The Upper Amicalola is a II/III+ run with scenery second to none. This section starts only a couple miles down stream from the famous Amicalola falls which is the tallest waterfall east of the Mississippi. It has often been referred to as a mini version of Section 3. The river has been run at levels as low as 0.4 on the GA53 gauge( would highly suggest against this unless using an ex gf/bfs gear) but a realistic minimum for the entire run is 1.1. At this level, all the rapids are runnable with a minimum amount of plastic loss from your boat but it would be a long day if you were to do the whole section. (At lower levels it is better to put in at the second or third putin.) At levels of 1.2-1.5, the river becomes a very good seasoned beginner/intermediate run with enough technical moves, eddy hopping, and surfing to keep things interesting. In my opinion it puts the Cartacay to shame for a begginer/ learning river( At lower levels**).From 1.6-1.9 the river starts to pad out and speed up with new lines opening up. From 1.9-2.5 the river bumps up to a solid III with a significant increase in the pushiness of the drops and the amount of waves and holes on the river. At 2.5-3.5, the river becomes extremely fast and develops some huge river wide holes and standing waves up to about six feet high and becomes akin to paddling in a flood. Above 3.5 feet you realy need a bomb proof roll because if you flip and swim your gear will be gone. Also the abilitly to read water well, avoid features such as but not limited to keeper hydrolics and trees are needed. At the higher levels this becomes an excellent play boat run just make sure to watch for wood and holes.
At levels above 2.0 feet, this section of the river moves a huge amount of wood ranging from cut firewood to 35 ft. trees. Extreme care should still be taken when boating this section at higher water levels. As of 2-8-18 river is clear of wood from sixmile down to 53 bridge.
There are three put-ins for this section of river.
Put-in 1 Goshen Church Rd/Afton Rd (9.5 river miles total)
From the GA53 Bridge-Go east towards Dawsonville. Take a left at the junction of GA53 and GA183. Go approximately 7.2 miles and make a left on Afton Rd. If you reach the intersection of GA183 and GA136, you have gone too far. Go 1.6 miles and put in at the bridge. The area surrounding this put-in is private land. No problems have been encountered here, but please be respectful. The river between this put-in and put-in 2 contains mostly moving water, several downed trees and a fun class two. A little after 1.5 river miles you will see the last house on river right, you will now be entering Dawson Forest.
Put-in 2 Lindsey Ford/ Six Mile / DNR Campground (7.7 river miles total)
From the GA53 bridge-Go west 1 mile and make a right on Amicalola Church Rd. Follow the road until the pavement runs out and then continue approximately 1.5 miles. The road will begin to climb a hill and bear around to the left. There will be a brown forestry service sign on the right, next to the campground road. This is a good putin and gets you to the first set of rapids a little faster. Now requires you to have a pass to park here. I would suggest parking on the road( not much of a shoulder) or parking in the over flow parking( where I usually park). Or you could always buy a pass (http://www.georgiawildlife.com/Georgia-Outdoor-Recreational-Pass) If you are going this route, pass is under 10 dollars for 3 day pass but you need to do this at home because it requires a printer.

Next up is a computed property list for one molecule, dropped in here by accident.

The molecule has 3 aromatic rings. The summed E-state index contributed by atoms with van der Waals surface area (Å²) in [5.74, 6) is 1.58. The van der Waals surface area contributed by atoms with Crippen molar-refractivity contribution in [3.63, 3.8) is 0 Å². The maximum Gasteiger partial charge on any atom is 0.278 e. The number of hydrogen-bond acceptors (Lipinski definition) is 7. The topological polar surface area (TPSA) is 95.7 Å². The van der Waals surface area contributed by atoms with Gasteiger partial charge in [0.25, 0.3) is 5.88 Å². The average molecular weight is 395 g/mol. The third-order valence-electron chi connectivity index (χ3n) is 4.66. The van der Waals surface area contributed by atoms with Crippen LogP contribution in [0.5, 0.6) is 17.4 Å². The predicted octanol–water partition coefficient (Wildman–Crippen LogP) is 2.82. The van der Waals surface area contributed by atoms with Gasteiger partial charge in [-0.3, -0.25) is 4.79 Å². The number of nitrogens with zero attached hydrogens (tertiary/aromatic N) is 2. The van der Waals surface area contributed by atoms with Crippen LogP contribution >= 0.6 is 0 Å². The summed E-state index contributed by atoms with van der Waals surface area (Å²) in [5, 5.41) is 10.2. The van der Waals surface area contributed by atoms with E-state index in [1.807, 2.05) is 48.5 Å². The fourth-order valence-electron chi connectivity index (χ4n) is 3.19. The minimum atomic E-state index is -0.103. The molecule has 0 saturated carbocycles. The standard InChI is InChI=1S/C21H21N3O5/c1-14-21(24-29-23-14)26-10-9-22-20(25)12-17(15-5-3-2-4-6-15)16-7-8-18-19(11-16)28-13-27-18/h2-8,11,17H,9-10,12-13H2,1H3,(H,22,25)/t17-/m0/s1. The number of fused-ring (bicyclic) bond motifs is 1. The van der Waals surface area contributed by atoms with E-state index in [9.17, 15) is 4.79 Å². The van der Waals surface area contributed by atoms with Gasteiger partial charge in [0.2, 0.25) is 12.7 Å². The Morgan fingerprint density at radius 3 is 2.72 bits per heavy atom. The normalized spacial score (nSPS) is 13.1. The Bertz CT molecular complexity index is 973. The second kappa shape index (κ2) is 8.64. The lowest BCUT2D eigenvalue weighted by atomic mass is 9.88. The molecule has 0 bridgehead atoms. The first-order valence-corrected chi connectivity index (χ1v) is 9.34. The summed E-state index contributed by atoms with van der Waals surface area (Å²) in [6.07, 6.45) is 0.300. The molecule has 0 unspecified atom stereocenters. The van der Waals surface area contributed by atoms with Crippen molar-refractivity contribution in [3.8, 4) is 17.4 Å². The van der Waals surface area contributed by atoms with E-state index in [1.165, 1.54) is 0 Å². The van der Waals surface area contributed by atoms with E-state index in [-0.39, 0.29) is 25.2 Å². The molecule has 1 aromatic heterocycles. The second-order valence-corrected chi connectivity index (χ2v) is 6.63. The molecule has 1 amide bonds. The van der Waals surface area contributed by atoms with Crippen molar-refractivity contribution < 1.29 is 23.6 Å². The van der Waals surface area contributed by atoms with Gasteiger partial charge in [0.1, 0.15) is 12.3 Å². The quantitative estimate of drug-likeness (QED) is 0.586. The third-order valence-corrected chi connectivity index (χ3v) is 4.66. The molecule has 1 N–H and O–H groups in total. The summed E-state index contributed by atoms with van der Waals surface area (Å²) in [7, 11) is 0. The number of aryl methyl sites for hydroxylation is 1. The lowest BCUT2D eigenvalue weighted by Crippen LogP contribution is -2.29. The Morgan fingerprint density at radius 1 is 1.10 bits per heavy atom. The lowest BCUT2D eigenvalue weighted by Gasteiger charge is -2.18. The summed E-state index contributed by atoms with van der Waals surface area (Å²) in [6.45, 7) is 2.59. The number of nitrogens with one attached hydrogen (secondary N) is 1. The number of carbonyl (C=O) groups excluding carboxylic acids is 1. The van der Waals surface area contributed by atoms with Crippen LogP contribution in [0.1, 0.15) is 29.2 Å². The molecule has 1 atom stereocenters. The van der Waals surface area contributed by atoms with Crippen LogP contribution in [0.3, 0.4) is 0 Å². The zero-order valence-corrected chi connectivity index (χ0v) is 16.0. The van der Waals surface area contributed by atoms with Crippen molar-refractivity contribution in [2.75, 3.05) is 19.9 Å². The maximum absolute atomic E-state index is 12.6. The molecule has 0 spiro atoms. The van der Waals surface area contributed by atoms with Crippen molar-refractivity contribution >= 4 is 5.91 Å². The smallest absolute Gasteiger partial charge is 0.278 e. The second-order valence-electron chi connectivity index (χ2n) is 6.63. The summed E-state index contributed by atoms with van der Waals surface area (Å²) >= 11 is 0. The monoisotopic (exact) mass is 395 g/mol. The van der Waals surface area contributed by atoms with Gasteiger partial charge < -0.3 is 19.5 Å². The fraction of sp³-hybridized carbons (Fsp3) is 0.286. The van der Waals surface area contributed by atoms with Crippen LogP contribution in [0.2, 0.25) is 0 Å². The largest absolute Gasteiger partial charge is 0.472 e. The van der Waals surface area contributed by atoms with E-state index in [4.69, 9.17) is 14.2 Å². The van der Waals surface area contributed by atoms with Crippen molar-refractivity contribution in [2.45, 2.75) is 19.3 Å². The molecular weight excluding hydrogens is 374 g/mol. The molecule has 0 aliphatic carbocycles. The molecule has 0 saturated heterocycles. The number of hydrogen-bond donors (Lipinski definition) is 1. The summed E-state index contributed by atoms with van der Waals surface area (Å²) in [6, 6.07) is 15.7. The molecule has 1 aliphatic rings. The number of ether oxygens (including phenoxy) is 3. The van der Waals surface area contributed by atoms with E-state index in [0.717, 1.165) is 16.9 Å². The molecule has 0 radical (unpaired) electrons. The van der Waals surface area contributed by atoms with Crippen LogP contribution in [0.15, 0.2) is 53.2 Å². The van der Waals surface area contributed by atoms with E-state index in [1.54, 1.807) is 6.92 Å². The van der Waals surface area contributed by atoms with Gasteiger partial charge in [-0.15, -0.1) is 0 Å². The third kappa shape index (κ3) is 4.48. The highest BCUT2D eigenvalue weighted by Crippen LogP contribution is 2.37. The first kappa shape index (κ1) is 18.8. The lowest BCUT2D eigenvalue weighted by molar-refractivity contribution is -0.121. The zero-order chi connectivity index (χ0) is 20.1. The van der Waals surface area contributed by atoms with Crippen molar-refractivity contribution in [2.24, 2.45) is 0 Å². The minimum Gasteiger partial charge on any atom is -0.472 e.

Put-in 3 Steel Bridge Road/ (Devils Elbow) (2.3 river miles total)
From the GA53 bridge-Go west 1 mile and make a right on Amicalola Church Rd. Go approximately 3 miles and make a right on Steel Bridge Rd. Best put-in access is on the right side of the bridge. This is a excellent option if you live close and want to have a short river day. My girlfriend and I will often do this short version because there are three fun rapids with great eddy practice and you can knock it out in about a hour. This putin also requies a pass. To avoid this fee, drive over stealbridge past the user fee area sign and park on right shoulder. Again if you would like to get a GORP pass then you will have to plan ahead a bit and print one out before you leave your house. http://www.georgiawildlife.com/Georgia-Outdoor-Recreational-Pass
During warmer weather, this section of the Amicalola is typically frequented by an armada of sit-on-tops, tubers, and Wal-Mart rafters with no regard to water level. The vast majority of these individuals are ill equipped or prepared to deal with potential problems that may occur at higher water levels.
95%+ of the navigable portion of the Amicalola lies within the Dawson Forest Wildlife Management Area. This is a multi-recreational 25,000-acre tract of land administered and managed by the Georgia Department of Natural Resources. Depending on the time of year, the forest is utilized by a wide variety of individuals including: boaters, fishermen, hunters, hikers, equestrians, and DNR personnel engaging in forestry management (controlled burns and logging operations). Please remember to be respectful of these individuals right to access and use this area.